Max Bedacht
Third Congress of the Communist International

Speech in Discussion of Trade Union Question
July 6, 1921

Source: Published in To the Masses: Proceedings of the Third Congress of the Communist International, 1921 (, pp. 726-729
Translation: Translation team organized by John Riddell
HTML Markup: David Walters for the Marxists Internet Archive, 2018
Copyright: John Riddell, 2017. Republished here with permission

Comrades, on behalf of the American delegation I must explain two concepts on which you may possibly have a misimpression: first, regarding the delegation of the American party to the Second Congress, which has repeatedly been referred to as being infected with a ‘radical infantile disorder’; and, second, with regard to the speech made here a few minutes ago by Comrade Haywood.

As far as the first point is concerned, it is true that the delegation of the American party last year displayed some symptoms of such an infection, which resulted from the practice of the revolutionary movement in the United States during the last twenty-six years.1

The conception that it is impossible to reform the trade-union federations, that their structures are counterrevolutionary, and that – regardless of their number – the union federations could not possibly provide assistance to revolutionaries in drawing the workers into revolutionary action: all this has become a slogan. Twenty-six years of propaganda on this issue left their mark and have influenced the new Communist movement in the United States. After the Second Congress, even before the theses were brought back to the United States, the American comrades did not close their minds to the need to approach the elections together with the broad working masses and to win over a significant segment of these masses.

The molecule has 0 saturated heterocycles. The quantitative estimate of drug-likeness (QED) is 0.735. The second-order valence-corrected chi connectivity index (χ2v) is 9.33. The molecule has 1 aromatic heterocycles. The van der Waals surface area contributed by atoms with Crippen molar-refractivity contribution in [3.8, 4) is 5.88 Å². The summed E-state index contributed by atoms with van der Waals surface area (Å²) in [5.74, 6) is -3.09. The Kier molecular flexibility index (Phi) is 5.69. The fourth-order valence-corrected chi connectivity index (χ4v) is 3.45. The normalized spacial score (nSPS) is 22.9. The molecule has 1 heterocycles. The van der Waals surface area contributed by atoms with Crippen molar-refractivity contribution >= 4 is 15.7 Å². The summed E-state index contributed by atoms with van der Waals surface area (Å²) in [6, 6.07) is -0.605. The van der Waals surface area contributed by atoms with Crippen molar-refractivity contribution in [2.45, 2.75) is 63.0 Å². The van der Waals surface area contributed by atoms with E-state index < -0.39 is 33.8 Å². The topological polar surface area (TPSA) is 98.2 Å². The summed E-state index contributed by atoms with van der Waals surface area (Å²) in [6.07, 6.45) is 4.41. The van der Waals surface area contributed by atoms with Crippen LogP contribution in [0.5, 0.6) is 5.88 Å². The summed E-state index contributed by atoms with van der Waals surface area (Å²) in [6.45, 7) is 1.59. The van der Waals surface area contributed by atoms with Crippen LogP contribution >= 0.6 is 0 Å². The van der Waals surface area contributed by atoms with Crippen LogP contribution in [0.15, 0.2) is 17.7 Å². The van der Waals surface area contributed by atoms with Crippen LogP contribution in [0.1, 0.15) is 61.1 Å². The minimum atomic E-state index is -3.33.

What we have witnessed is that twenty-six years of separating the revolutionaries from the trade-union federations has not had good results. The number of revolutionaries who split off was less than ten thousand, and their departure from the union federations made these instruments for class struggle even more reactionary. Another important fact opened the eyes of the American comrades regarding the false position they had taken. This was the slogan advanced by both the revolutionary and the reactionary wings of the trade-union movement. We are referring here to the revolutionary William Haywood and the reactionary Samuel Gompers, who both wanted the same thing, that is, that the revolutionaries leave the trade-union federations. Now obviously when the revolutionary comes to the same conclusion as the reactionary, something is not right.

We now see that something of this spirit is still with us, and it was extolled today by Comrade Haywood. He demanded revolutionary or industrial union federations as the primary condition for revolution, even drawing the conclusion that the revolution in Russia would have been more successful if the IWW – or rather the spirit of the IWW – had been present here. He comes to the even more peculiar conclusion that it was not the Communists who made the revolution and were victorious but the working class as a whole. Now we don’t want to dispute this fact, because after all it was the working class in its majority. But it was the Communists who permeated the working class and brought it forwards and upwards in the revolution and to the ultimate founding of the proletarian dictatorship. We and Comrade Haywood of the IWW have come to the conclusion that ultimately it is not the structure but the spirit and understanding of the working masses that makes the revolution. To repeat, it is not the structure that makes the revolution but the revolution that creates the structures.

We are fully aware of the revolutionary potential of the IWW and have acknowledged it. Otherwise, we could have presented a large amount of evidence that this stance of the IWW has not prevented it from being an enemy of Soviet Russia – at least from permitting its editors, not just one but a whole number of them, to criticise the Russian Soviet republic. Let me single out one incident in order to show you the spirit that prevailed among the members of the IWW, a revolutionary organisation. On one occasion an article appeared in Solidarity that opposed the dictatorship of the proletariat and maintained that Russia was not a state of the working class. And why? Because the workers were not permitted to travel freely from one spot to another and to seek employment wherever they please, a freedom guaranteed to workers in the United States, provided of course that they can find work somewhere.

Well, we Communists thought that it is not the structure that prevents an organisation from being revolutionary, but rather the revolutionary spirit of the workers that makes them capable of tearing down all existing structures that stand in their path.